The Vostok ice-core has provided a great deal of information about environmental changes in the past 420,000yr (Petit et al., 1999). In a SD-S18O diagram, the ice samples are beautifully aligned on a regression straight line with a slope of 7.94. Vimeux et al. (1999, 2001) have interpreted Vostok deuterium excess variations as depending on fluctuations of the temperature of the oceanic moisture source only, by using a relationship between relative humidity of the air and sea-surface...

Three representative profiles

The GIS profile used here leads westward down-gradient. from the ice divide at Summit (Ohmura & Reeh, 1991). The b used in Equation (16) is 0.23 myr-1 at the divide, increases to a pronounced orographic high on the flank, and then decreases sharply to ca. -6.5myr-1 at the terminus. This melt rate was chosen to ensure zero net balance along the profile. Given an n value, adjustment of one parameter (S(G)) optimizes the model. The EAIS profile used here is that directly inland from Mirny...

William George Adam

School of Physical and Geographical Sciences, Keele University, Keele, Staffordshire ST5 5BG, UK Many interpretations of glacial sediments to reconstruct the basal ice layers of former glaciers have focused upon melt-out tills and glacigenic sediment flows, relying on the preservation of diagnostic glacially derived structures (e.g. Lawson, 1979b Ham & Mickelson, 1994). This approach can be strengthened if the interpretation did not rely solely upon the preservation of diagnostic glacial...

Interaction of the southern LIS and North Atlantic Ocean oscillations of the Mississippi Hudson valley routings

North Direction Schematic

Switches in runoff routing direction, early in deglaciation, between south to the Gulf of Mexico via the Mississippi River Figure 28.7 Schematic diagram of ocean-ice interaction and oscillatory switching of Mississippi runoff to and from Hudson River Valley (after Clark et al., 2001). See text for explanation. Figure 28.7 Schematic diagram of ocean-ice interaction and oscillatory switching of Mississippi runoff to and from Hudson River Valley (after Clark et al., 2001). See text for...

Flowline D

Figure 71.3 Last Glacial Maximum (22.1 ka) and modern ice-sheet reconstructions with isotherms and basal melting indicated for flowlines C (with grounding-line forcing) and D (without grounding-line forcing). (Based on fig. 2 in Parizek et al., 2002, 2003.) In an attempt to reconcile localized basal-freezing tendencies amidst ongoing fast-glacier flow, Parizek et al. (2002, 2003) conducted numerical studies of the basal heat budget. Using a two-dimensional (vertical and along-flow)...

Creep of finegrained ice

The rheological behaviour of materials can be expressed in a general flow law of the form where A is a material-dependent parameter, d is grain size, p is the grain-size exponent, s is differential stress, Q is the activation energy for creep, R is the gas constant and T is absolute temperature. Ambient-pressure experiments on ice samples with uniform grain sizes of 3 lm to 0.2 mm (hereafter referred to as 'finegrained') unequivocally reveal the existence of three creep regimes, shown...

Relict landscapes

African Geophysical Images

The existence of well-preserved relict landscapes with early Weichselian eskers, frost shattered bedrock and the absence of erosional and depositional forms reflecting the flow of the late Weichselian ice sheet have been used by Kleman & H tterstrand (1999) to map areas where the late Weichselian ice sheet was frozen to its bed and where there was therefore no sliding and little or no erosion (Plate 2.1c see also Stroeven et al., this volume, Chapter 90). The fact that erosion can occur...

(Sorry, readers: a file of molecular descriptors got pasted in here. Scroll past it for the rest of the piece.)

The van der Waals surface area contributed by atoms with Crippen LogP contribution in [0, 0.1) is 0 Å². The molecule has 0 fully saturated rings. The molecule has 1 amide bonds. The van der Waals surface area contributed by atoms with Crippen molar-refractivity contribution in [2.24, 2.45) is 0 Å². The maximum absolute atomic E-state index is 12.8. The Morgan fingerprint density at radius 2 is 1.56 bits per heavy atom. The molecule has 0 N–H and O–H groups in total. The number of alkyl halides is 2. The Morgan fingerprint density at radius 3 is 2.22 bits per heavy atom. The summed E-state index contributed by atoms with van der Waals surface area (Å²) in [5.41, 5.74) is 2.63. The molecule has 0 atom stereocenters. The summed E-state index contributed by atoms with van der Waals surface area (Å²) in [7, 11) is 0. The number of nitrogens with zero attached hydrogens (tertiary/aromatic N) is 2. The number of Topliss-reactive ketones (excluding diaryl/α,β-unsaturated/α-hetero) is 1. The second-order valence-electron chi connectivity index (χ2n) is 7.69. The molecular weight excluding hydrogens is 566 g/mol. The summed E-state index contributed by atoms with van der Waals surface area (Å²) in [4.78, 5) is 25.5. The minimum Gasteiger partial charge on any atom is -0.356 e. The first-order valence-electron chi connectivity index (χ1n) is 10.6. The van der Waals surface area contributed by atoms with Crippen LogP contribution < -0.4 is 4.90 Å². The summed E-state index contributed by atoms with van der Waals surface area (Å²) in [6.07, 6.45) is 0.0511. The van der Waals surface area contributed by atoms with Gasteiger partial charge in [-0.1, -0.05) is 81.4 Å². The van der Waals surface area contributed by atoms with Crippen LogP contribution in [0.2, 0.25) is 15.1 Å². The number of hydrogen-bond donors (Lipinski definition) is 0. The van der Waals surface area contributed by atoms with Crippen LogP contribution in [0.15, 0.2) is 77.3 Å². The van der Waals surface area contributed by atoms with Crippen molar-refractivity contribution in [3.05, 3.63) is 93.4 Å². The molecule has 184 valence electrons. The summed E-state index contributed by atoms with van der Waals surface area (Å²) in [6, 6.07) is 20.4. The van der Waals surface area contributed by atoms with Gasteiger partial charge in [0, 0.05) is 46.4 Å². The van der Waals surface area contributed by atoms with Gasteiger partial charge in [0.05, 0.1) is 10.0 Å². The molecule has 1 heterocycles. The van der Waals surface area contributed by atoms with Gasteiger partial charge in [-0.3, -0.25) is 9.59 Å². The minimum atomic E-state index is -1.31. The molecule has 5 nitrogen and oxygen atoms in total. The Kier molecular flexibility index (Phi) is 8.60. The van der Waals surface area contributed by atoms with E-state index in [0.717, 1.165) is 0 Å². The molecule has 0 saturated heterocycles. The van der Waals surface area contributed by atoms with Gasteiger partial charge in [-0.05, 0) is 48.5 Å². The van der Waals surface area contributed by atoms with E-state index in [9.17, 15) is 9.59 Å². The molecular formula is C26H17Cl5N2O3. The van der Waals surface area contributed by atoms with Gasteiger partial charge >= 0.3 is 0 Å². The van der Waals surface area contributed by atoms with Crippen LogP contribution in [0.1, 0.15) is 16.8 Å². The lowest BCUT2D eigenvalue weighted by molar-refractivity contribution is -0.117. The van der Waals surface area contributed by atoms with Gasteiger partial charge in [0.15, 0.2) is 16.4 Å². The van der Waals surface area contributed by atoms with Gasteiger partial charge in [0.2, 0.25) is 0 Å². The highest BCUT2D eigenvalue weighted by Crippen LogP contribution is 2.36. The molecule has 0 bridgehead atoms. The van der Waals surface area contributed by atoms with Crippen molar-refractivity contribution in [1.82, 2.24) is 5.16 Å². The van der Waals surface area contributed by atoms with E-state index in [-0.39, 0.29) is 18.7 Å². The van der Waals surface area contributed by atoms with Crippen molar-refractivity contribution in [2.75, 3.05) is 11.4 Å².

Figure 766 Drag spool a during insertion and b in operation

Known depth into the substrate, a multi-turn potentiometer, which is connected to a spool and housed within a protective case near the base of the borehole, and a (non-stretchable) cord linking the two (Fig. 76.6). The theory behind the instrument is that the anchor remains in place within the sediment and, as the base of the borehole slides over that sediment layer, the cord is spooled out, turning the potentiometer (Fig. 76.6b). The resistance of the potentiometer is then recorded by a...

Glacial debris release and moraine deposition

Exposure of debris-rich basal ice in many Canadian High Arctic subpolar glaciers during snout downwasting results in the formation of controlled moraine (Fig. 19.2). Preservation potential of these moraines is low, however, owing to sediment redistribution during melt-out. Hummocky till veneers interspersed with glacifluvial outwash occur on valley floors where piedmont glaciers have receded onto surrounding uplands, leaving buried glacier ice at lower elevations. Where debris accumulates by...

Influence of ocean warming on glaciers and ice streams

Thinning of floating ice shelves with resulting unpinning and reduced buttressing of continental ice and grounding line retreat is potentially the largest contributor to sea-level change (Weertman, 1976 Thomas, 1979b van der Veen, 1986). Ice-shelf thinning could occur from enhanced melting at the underside of ice shelves, which could result from changes in properties and circulation of the ocean caused by climate change (Jacobs et al., precede Heinrich events (Darby et al., 2002). Although very...

Continuing Holocene retreat in West Antarctica

There are several methods available that allow us to determine the past configuration of ice sheets these are primarily marine geophysical and geomorphological techniques, but one relatively new technique is substantially improving our understanding of the history of West Antarctica and is worthy of special mention. Using isotopic analysis, it is now possible to determine how long rocks have been exposed to cosmic radiation. When this technique is applied to glacial erratics deposited on the...

Urs H Fischer and Bryn P Hubbardf